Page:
DSCN3879ury after the last king of Rapa Nui — a.k.a. Easter Island — was allegedly murdered, his bespectacled, octogenarian grandson has ascended to the throne. Valentino Riroroko Tuki’s coronation last July, proclaimed by the indigenous Rapa Nui clans, didn’t garner much, if any, global media attention. But Riroroko’s regal rise, though largely symbolic, could prove critical to the Rapa Nui’s struggle to wrest control of the tiny but legendary South Pacific isle from Chile. “My first obligation as king,” declared Riroroko, who was a farmer and fisherman before becoming a monarch, “is to sue Chile.”

In March, Riroroko and Rapa Nui leaders made good on that pledge and filed a lawsuit seeking independence from Chile. Their claim: that the South American nation has violated the 1888 treaty that let Chile annex the island, through years of abuse and neglect of the island and its 5,000 residents, two-thirds of whom are indigenous Rapa Nui. The treaty’s terms remain fiercely disputed: generations of islanders have sought greater autonomy with limited success, but this time the Rapa Nui clans are hoping the royal restoration will help leverage the creation of a sovereign Rapa Nui nation. “Because the [1888] pact was signed by a king,” explains Osvaldo Galvez, attorney for the Rapa Nui, “only a reigning king can dissolve it.” The king, in other words, is the linchpin of the island’s legal argument.

The suit was filed in Valparaíso, Chile, the same coastal city where in 1898 the Rapa Nui believe their last king, Simeón Riro Kainga, was poisoned and assassinated while on an official visit. The distance between Easter Island and the Valparaíso courtroom — some 2,300 miles (3,700 km), the span between the two U.S. coasts — seems daunting, but the islanders and their ancestors have long been accustomed to traveling unthinkable spaces. Easter Island is the world’s most remote inhabited island — and how its original occupants got there is still one of history’s biggest mysteries. So are its 887 enormous and mesmerizing moai statues, better known as the Stone Heads of Easter Island, which, despite the isle’s isolation, help draw some 70,000 visitors a year.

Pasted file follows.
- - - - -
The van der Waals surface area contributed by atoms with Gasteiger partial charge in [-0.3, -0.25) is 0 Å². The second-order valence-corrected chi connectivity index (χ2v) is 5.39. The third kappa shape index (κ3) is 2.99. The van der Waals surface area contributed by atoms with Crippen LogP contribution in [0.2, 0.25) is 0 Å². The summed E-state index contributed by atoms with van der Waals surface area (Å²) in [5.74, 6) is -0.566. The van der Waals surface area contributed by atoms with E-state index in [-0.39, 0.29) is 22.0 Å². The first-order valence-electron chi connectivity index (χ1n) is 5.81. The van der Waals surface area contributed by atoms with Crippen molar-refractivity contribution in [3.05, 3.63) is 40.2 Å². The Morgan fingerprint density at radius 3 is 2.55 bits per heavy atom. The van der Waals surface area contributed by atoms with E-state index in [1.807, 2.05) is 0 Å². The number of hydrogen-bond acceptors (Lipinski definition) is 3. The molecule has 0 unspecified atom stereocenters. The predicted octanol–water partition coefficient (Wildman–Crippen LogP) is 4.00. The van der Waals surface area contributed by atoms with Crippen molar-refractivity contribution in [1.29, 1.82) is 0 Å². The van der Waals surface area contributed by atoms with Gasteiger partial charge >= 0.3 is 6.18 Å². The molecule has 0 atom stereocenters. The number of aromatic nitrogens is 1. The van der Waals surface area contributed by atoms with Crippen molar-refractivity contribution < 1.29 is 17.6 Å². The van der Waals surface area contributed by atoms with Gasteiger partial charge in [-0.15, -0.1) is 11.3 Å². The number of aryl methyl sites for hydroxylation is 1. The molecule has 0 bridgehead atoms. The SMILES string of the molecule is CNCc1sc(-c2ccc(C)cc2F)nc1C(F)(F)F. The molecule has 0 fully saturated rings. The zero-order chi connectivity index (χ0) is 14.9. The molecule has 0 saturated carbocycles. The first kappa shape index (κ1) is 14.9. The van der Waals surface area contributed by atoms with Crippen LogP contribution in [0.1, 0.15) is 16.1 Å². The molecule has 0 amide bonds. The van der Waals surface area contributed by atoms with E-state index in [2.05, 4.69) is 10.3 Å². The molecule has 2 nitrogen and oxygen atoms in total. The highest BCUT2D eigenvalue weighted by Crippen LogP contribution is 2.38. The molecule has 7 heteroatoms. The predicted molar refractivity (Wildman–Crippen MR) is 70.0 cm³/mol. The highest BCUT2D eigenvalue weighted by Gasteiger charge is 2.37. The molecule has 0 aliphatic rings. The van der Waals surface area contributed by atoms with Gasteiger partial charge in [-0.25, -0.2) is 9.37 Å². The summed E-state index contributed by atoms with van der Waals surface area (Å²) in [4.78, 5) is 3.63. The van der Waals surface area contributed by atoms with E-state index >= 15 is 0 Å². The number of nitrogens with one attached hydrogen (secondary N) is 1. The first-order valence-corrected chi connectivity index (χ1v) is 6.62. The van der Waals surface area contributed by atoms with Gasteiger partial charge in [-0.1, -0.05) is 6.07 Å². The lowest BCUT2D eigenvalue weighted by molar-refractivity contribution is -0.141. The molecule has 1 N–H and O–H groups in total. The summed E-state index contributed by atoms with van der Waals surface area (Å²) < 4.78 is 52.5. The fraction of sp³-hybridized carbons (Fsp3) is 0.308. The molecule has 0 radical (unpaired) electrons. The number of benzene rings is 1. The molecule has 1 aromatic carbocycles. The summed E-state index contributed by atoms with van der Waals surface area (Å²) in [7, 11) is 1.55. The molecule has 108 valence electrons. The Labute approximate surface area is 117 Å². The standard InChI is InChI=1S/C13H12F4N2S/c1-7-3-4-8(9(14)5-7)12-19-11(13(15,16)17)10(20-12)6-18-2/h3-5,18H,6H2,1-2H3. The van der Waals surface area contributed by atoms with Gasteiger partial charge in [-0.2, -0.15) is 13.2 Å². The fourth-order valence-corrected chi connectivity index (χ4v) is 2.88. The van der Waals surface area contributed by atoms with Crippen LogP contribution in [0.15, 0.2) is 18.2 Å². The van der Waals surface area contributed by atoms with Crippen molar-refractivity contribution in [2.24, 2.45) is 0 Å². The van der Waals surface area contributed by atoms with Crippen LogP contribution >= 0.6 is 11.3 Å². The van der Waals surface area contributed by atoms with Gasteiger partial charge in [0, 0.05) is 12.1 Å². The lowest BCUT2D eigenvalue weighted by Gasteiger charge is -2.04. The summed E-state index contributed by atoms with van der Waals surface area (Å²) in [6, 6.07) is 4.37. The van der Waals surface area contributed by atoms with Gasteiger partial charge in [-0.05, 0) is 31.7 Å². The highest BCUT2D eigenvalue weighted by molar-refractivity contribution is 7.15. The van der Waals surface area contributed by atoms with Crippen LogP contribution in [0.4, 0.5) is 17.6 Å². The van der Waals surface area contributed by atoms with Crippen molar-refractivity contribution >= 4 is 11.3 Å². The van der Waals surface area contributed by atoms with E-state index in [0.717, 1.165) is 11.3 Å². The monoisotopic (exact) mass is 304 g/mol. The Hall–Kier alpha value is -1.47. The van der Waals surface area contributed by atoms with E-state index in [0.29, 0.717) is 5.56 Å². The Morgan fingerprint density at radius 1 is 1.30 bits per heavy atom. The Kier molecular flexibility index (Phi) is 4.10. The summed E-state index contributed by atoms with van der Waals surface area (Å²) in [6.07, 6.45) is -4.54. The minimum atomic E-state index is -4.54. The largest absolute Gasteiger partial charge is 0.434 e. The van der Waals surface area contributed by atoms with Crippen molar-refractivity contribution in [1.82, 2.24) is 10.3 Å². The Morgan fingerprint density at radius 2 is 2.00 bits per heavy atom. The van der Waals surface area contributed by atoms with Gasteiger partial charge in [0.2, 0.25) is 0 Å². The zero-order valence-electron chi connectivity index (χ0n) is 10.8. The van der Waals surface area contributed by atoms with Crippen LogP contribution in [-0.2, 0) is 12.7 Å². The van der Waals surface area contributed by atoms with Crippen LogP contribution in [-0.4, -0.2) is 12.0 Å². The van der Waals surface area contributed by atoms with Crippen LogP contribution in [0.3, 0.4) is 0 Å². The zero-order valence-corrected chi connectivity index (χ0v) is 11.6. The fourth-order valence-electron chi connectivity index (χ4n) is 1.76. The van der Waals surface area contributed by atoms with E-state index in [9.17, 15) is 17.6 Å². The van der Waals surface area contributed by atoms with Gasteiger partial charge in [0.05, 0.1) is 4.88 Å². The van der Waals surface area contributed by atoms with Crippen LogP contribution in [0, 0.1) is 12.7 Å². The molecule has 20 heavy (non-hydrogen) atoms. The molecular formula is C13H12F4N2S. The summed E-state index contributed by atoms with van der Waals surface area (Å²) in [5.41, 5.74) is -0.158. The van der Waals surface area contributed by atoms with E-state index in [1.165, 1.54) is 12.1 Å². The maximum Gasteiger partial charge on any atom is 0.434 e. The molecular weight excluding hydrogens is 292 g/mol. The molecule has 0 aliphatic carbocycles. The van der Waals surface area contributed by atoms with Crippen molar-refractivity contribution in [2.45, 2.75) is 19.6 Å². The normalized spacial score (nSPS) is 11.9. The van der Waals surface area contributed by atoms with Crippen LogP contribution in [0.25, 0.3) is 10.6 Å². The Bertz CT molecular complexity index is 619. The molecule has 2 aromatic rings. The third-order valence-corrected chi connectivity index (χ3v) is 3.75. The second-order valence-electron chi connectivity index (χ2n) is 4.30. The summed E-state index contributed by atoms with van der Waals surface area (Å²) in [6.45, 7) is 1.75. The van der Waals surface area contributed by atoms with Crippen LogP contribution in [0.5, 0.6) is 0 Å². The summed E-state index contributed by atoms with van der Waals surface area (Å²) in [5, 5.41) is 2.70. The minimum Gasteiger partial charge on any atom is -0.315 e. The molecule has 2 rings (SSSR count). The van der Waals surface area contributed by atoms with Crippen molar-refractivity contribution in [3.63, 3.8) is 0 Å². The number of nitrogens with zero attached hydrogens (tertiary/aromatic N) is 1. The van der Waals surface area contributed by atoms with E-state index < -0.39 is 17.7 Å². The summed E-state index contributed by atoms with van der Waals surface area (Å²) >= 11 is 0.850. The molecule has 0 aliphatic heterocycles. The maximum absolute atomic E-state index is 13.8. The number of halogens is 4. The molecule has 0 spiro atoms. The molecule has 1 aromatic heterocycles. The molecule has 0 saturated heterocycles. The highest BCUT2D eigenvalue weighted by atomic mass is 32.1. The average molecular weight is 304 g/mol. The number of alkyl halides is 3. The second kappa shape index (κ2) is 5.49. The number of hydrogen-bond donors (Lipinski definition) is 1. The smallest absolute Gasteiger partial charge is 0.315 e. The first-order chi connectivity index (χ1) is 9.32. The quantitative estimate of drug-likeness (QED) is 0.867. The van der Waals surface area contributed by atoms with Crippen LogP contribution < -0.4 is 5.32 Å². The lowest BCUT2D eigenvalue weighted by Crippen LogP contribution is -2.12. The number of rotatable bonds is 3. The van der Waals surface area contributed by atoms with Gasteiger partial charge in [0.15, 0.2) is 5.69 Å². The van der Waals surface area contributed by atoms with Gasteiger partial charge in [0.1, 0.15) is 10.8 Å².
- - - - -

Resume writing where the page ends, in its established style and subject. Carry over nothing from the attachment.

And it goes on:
The Rapa Nui’s desire to have more control over that lucrative but also invasive tourist flow has been a source of escalating tension between the island and Santiago for decades. So have other issues, including what the islanders call the government’s neglect of social infrastructure like hospitals, schools and electricity. Last year, the standoff boiled over when police forcibly removed members of the Hitorangi clan who were occupying a resort hotel on land they claim is indigenous and say the government illegally purchased decades ago. The startling images of bloodied Rapa Nui were denounced by the U.N. special rapporteur on the rights of indigenous peoples, James Anaya.

Migration from Chile has introduced other social ills, including the erosion of the native language and customs, says Erity Teave, high commissioner of the Rapa Nui parliament’s division on human rights. The lawsuit, says Teave, is as much about preserving the Rapa Nui’s unique culture as about correcting an alleged legacy of abuse by Chile. “Even though Chile is trying to assimilate us, I don’t feel Chilean,” Teave says. “Nobody can force me to stop being who I am.”